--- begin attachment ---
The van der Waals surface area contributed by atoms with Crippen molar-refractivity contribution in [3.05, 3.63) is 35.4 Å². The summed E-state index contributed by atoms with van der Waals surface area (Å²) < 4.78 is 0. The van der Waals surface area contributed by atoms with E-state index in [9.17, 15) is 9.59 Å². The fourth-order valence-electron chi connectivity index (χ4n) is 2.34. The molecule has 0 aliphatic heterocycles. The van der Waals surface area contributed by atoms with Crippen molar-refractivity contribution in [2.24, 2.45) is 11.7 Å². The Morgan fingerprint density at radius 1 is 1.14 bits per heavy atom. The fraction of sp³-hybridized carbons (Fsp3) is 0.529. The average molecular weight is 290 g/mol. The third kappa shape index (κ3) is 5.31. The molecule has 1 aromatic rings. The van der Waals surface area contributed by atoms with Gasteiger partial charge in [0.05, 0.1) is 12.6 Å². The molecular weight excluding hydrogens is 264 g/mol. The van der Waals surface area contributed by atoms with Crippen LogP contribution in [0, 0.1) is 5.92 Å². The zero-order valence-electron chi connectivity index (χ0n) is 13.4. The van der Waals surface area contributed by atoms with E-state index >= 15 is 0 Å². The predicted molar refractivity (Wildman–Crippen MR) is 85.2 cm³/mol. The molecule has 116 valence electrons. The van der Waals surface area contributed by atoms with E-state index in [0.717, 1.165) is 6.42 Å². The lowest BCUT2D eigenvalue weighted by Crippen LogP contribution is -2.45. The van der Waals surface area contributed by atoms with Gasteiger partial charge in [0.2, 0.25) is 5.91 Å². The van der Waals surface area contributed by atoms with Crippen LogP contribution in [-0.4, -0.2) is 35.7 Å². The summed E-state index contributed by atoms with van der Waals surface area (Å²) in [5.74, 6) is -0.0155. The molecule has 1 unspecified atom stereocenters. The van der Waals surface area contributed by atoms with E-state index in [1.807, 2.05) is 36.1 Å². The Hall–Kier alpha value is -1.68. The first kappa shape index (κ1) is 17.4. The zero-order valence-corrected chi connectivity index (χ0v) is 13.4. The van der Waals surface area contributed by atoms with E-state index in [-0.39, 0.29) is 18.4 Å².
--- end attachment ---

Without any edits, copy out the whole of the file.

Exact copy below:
The van der Waals surface area contributed by atoms with Crippen molar-refractivity contribution in [3.05, 3.63) is 35.4 Å². The summed E-state index contributed by atoms with van der Waals surface area (Å²) < 4.78 is 0. The van der Waals surface area contributed by atoms with E-state index in [9.17, 15) is 9.59 Å². The fourth-order valence-electron chi connectivity index (χ4n) is 2.34. The molecule has 0 aliphatic heterocycles. The van der Waals surface area contributed by atoms with Crippen molar-refractivity contribution in [2.24, 2.45) is 11.7 Å². The Morgan fingerprint density at radius 1 is 1.14 bits per heavy atom. The fraction of sp³-hybridized carbons (Fsp3) is 0.529. The average molecular weight is 290 g/mol. The third kappa shape index (κ3) is 5.31. The molecule has 1 aromatic rings. The van der Waals surface area contributed by atoms with Gasteiger partial charge in [0.05, 0.1) is 12.6 Å². The molecular weight excluding hydrogens is 264 g/mol. The van der Waals surface area contributed by atoms with Crippen LogP contribution in [0, 0.1) is 5.92 Å². The zero-order valence-electron chi connectivity index (χ0n) is 13.4. The van der Waals surface area contributed by atoms with E-state index >= 15 is 0 Å². The predicted molar refractivity (Wildman–Crippen MR) is 85.2 cm³/mol. The molecule has 116 valence electrons. The van der Waals surface area contributed by atoms with E-state index in [0.717, 1.165) is 6.42 Å². The lowest BCUT2D eigenvalue weighted by Crippen LogP contribution is -2.45. The van der Waals surface area contributed by atoms with Gasteiger partial charge in [0.2, 0.25) is 5.91 Å². The van der Waals surface area contributed by atoms with Crippen LogP contribution in [-0.4, -0.2) is 35.7 Å². The summed E-state index contributed by atoms with van der Waals surface area (Å²) in [5.74, 6) is -0.0155. The molecule has 1 unspecified atom stereocenters. The van der Waals surface area contributed by atoms with E-state index in [1.807, 2.05) is 36.1 Å². The Hall–Kier alpha value is -1.68. The first kappa shape index (κ1) is 17.4. The zero-order valence-corrected chi connectivity index (χ0v) is 13.4. The van der Waals surface area contributed by atoms with E-state index in [-0.39, 0.29) is 18.4 Å².